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Diseases Atteneded with Altered Secretion

time, symptoms, stools, condition, disease, matter and evacuations

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DISEASES ATTENEDED WITH ALTERED SECRETION - It might very fairly be argued that many cases of which con stipation is a prominent symptom, and all of those attended with diarrhcea, should be classed under this division. Our object, how ever, is not pathological accuracy, but simplicity of arrangement, and we have now to do with cases in which either diarrhcea is continually alternating with oonstipation, or the evacuations ex hibit special characters which show that some form of' secretion is wanting or perverted.

§ 1. Disordered Bowe18.—This first subdivision must include by far the larger number of cases; we are yet far too ignorant of the special actions going on to attempt to classify them more accu rately, and the only reason for their enumeration is, that the ques tion of classification leads to investigating symptoms more closely, and thinking more clearly of the morbid actions and therefore tends to a more judicious selection of remedies.

a. In childhood we often find a condition of malnutrition and anaemia, with a ravenous appetite and unhealthy secretions, when the rectum is very generally loaded with ascarides : in such cases it used to be imagined that the worms were the cause of all the symptoms; it seems more probable that the true explanation is to be found in the faulty secretion of the canal affording a nisus for the development of the parasite. Whether the condition of the bowels be primary or secondary, it is of no importance to inquire, because it is invariably accompanied by symptoms of more general disorder, and these demand our attention and care quite as much as the local ailment. It is also quite a matter of accident whether there be diarrhoea or constipation at the time of examination, because, as a general rule, we shall find that neither -condition is persistent, but that the child has been subject to one or other for some time. The chief difficulty presented is the close analogy of such cases to those of mesenteric disease : so little is known of the scrofulous element that we can scarcely form any correct diagnosis until the dry shrivelled skin and prominent belly leave us in no doubt : and our prognosis must be always guarded when any symptoms of scrofula have been marked in the child's history.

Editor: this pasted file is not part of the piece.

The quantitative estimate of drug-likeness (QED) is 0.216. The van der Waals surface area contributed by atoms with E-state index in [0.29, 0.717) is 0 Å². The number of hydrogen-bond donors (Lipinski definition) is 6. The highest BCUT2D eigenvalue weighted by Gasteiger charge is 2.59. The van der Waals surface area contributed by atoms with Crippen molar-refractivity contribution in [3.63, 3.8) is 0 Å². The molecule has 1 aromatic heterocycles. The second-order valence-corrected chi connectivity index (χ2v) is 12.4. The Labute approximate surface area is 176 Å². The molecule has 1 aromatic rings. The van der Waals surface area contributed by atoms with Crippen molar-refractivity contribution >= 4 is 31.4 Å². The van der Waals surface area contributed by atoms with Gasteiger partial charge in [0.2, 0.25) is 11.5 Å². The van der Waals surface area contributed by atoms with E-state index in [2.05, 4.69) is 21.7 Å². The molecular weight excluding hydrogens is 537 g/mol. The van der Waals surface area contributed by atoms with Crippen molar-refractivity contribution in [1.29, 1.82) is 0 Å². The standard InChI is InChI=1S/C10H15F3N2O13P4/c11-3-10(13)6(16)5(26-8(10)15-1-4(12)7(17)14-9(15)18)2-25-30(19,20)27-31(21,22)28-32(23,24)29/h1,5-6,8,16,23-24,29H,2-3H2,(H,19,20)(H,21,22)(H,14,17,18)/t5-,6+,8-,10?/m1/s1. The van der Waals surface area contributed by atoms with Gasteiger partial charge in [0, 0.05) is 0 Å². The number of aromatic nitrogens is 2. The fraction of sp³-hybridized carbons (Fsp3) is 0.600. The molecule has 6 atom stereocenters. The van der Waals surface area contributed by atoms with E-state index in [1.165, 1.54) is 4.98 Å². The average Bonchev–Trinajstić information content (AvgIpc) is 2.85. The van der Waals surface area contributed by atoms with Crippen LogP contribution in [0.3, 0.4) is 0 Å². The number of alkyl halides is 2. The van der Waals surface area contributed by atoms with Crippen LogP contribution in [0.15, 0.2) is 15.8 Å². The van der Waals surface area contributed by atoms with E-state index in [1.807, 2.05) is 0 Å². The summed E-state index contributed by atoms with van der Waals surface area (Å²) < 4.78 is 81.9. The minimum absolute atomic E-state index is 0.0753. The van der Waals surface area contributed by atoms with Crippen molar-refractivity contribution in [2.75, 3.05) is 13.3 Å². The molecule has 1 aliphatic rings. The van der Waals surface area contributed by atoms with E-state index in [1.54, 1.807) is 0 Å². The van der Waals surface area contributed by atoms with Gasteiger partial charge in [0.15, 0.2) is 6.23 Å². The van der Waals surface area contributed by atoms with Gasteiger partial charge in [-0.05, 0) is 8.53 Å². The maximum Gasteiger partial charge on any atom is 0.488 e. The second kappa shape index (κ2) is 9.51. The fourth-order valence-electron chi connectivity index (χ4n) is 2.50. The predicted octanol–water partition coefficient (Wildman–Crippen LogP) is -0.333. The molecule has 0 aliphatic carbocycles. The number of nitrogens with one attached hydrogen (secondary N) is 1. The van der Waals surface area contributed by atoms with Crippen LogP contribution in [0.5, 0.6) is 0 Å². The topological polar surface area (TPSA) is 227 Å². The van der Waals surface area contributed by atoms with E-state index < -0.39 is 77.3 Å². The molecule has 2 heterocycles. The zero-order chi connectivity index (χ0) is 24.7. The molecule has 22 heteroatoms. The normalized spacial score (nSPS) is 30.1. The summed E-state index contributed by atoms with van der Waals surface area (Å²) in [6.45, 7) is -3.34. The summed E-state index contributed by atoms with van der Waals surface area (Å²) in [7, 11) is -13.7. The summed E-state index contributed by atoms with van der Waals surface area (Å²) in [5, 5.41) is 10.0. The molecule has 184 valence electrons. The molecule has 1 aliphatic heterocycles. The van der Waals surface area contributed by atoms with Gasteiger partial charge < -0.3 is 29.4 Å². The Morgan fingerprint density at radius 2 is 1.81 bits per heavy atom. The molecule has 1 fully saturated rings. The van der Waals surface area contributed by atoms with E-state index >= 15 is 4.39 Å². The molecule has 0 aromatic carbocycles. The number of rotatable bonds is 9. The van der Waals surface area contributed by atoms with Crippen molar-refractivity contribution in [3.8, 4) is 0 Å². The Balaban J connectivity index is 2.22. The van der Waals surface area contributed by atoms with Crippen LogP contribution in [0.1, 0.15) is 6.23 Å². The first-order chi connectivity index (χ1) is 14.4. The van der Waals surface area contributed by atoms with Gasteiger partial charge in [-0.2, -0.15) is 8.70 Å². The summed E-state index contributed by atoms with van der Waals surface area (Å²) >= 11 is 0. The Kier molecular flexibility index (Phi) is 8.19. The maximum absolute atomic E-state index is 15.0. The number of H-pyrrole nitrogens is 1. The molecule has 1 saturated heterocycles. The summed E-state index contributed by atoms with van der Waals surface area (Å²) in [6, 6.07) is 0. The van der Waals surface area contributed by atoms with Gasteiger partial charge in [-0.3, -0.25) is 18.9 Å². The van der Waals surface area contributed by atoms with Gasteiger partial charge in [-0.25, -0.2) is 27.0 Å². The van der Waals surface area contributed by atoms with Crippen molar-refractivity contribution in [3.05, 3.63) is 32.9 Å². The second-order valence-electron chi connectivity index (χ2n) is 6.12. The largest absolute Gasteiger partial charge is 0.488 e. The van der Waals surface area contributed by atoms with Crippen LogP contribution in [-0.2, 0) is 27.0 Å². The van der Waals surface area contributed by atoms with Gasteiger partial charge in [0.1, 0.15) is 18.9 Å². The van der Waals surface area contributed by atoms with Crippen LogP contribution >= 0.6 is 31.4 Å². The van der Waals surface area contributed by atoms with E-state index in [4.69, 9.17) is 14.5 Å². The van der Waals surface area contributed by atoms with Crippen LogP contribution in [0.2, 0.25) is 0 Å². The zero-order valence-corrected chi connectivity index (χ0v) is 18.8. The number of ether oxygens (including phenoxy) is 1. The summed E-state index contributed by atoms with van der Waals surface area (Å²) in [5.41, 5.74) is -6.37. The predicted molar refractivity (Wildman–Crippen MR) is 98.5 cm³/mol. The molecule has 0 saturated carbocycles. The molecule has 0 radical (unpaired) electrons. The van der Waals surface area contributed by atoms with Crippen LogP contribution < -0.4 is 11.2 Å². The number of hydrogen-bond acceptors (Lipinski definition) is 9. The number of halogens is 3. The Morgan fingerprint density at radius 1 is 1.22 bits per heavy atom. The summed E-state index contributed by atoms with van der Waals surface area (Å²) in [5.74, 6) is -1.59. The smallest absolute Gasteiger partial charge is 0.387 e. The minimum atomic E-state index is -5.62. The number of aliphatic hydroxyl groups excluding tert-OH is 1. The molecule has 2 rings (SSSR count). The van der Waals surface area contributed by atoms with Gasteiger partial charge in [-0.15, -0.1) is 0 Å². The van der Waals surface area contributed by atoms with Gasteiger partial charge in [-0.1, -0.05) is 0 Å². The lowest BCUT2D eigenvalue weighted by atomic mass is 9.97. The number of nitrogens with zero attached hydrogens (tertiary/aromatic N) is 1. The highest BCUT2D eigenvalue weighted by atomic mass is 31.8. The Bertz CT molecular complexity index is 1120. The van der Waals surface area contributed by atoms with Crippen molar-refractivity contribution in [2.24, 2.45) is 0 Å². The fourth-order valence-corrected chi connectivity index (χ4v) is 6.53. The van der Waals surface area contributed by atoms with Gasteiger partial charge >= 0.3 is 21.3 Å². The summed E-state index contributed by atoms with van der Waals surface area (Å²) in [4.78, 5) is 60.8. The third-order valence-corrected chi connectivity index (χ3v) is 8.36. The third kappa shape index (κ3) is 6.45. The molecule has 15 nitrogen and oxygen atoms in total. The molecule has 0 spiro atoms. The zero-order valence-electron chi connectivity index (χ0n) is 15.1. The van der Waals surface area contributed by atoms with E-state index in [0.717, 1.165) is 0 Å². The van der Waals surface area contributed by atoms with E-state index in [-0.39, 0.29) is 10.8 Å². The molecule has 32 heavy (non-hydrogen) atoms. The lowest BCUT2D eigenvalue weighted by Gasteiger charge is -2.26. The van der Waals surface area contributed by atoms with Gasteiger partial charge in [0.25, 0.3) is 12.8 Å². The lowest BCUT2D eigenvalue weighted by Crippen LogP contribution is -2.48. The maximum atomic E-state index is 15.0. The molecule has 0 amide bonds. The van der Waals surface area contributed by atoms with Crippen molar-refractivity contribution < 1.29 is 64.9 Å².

b. In other cases the evacuations present appearances more or less definitely indicating the secretion that is at fault. Thus we have the "chopped spinach" appearance of the stools in infancy, their excessively dark color, or the opposite in adult life, each pointing out that the biliary secretion is that to which attention should be paid : in other instances, undigested aliment, mixed with feculent matter, shows that the gastrin juice is defective in quality, or insufficient in quantity : the lodgment of dark, offensive feces, again, which are got rid of by nature or art, from time to time, rather leads to the belief that the secretion in the bowels them selves is defective.

We must not forget in this enumeration, the frothy, yeast-like motions which are occasionally passed, and seem to show that fermentation has taken the place of intestinal digestion, just as we found the same circumstance, when occurring in the stomach, indicated by vomiting of a similar character. Nor must we omit that rare condition which has been, with some reason, attributed to disease of the pancreas—viz., the passage of fatty matter in a liquid state along with the feces, which floats on the surface of water, and consolidates with cold.

Much may undoubtedly be learned from an inspection of the stools; and no careful practitioner will omit it when treating_a case in which there is a pos sibility of disease of the abdominal viscera. In almost any of the cases just mentioned, the first complaint is very likely to be of a transient diarrhea, in consequence of the irritation which these matters excite ; or, passing by the repeated alternations of constipation, the patient may only speak of being subject to diarrheas, and, until the excreta be seen, we may be ignorant of his real state. It seems pretty certain that, when we find irregular action lasting for a considerable period, we may regard it as due to a fault in some of those secretions which serve to prepare the alimentary substances for the uses of the economy, and our chief object must be to detect and correct that fauli: in the majority of instances this can only be done by ascertaining the charac ter of the stools.

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